Museum Monday: more clocks of the world

Last week, to mark the end of Daylight Saving Time, I put together a list of great places to watch the clock for a story on msnbc.com: How time flies! Where to see the world’s clocks.

Clock forest at American Clock and Watch Museum

The article featured places such the American Clock and Watch Museum in Bristol, Connecticut, which has a ‘clock forest’ (above) filled with dozens of tall cases and wall clocks that strike on the hour.

There wasn’t enough room in the story for all the cool clocks I found, so here are a few more:

St. Peter’s Church (below) in Zurich is the city’s oldest church and has a clock face that’s 28.5 feet; the largest clock face in Europe.

Zurich St. Peter's Church Clocktower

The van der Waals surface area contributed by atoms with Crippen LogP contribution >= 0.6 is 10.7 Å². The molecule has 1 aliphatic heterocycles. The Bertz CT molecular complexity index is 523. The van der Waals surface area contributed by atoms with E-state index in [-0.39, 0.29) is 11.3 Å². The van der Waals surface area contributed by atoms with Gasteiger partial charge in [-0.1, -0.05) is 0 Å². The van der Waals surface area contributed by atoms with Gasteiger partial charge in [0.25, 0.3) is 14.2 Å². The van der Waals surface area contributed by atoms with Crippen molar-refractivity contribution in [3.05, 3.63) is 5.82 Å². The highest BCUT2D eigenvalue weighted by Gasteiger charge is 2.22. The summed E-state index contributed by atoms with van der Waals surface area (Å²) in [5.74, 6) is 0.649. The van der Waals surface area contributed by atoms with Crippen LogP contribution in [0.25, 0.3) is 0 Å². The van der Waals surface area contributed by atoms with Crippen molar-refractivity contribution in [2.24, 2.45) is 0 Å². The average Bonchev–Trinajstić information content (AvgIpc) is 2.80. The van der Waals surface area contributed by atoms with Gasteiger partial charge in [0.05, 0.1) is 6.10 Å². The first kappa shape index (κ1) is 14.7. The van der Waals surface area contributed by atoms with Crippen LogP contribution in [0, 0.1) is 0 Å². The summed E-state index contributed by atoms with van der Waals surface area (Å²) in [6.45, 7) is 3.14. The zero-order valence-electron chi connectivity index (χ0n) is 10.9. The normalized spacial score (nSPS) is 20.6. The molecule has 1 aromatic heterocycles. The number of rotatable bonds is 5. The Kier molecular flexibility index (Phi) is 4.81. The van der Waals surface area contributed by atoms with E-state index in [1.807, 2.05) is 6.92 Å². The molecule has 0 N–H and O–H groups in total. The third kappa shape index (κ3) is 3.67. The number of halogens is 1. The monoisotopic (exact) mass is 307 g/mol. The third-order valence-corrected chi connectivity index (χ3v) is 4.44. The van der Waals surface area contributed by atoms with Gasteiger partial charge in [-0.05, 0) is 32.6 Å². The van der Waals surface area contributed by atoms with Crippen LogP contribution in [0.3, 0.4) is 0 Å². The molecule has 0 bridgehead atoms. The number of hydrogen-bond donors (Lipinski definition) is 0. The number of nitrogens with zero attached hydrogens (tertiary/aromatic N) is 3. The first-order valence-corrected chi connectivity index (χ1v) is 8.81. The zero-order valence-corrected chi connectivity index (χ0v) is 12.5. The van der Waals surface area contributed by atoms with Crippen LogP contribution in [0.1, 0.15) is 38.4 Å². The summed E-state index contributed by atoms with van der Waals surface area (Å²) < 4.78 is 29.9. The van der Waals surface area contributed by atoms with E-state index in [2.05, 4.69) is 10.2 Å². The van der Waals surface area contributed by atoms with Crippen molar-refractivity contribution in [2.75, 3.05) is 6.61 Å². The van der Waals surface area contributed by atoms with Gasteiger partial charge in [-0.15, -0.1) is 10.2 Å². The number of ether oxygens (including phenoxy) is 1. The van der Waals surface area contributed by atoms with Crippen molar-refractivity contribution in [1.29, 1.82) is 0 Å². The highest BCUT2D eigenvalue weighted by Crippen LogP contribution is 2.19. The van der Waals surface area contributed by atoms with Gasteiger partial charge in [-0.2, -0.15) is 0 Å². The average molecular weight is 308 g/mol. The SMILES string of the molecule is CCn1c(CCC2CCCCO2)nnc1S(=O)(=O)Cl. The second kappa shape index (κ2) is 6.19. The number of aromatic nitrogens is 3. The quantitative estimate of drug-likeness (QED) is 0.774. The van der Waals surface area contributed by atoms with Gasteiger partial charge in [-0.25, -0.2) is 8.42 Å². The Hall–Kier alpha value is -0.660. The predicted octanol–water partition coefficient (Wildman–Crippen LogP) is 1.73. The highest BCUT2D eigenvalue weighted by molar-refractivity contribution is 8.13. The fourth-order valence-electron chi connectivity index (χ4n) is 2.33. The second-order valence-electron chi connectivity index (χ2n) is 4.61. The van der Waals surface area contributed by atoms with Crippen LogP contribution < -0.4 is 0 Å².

Zurich is also home to Beyer’s Clock and Watch Museum, a collection of more than 500 chronological instruments dating from 1400 B.C. to the present day, everything from sundials, hourglasses and water clocks to a quartz clock accurate to within a thousandth of a second a day and a quartz watch accurate to within a millionth of a second. Here’s a link to a video tour of the Beyer Clock and Watch Museum.

And then there’s Anker Clock, in Vienna, Austria, which was built between 1911 and 1917 and ‘performs’ a twelve-minute animation each day at noon.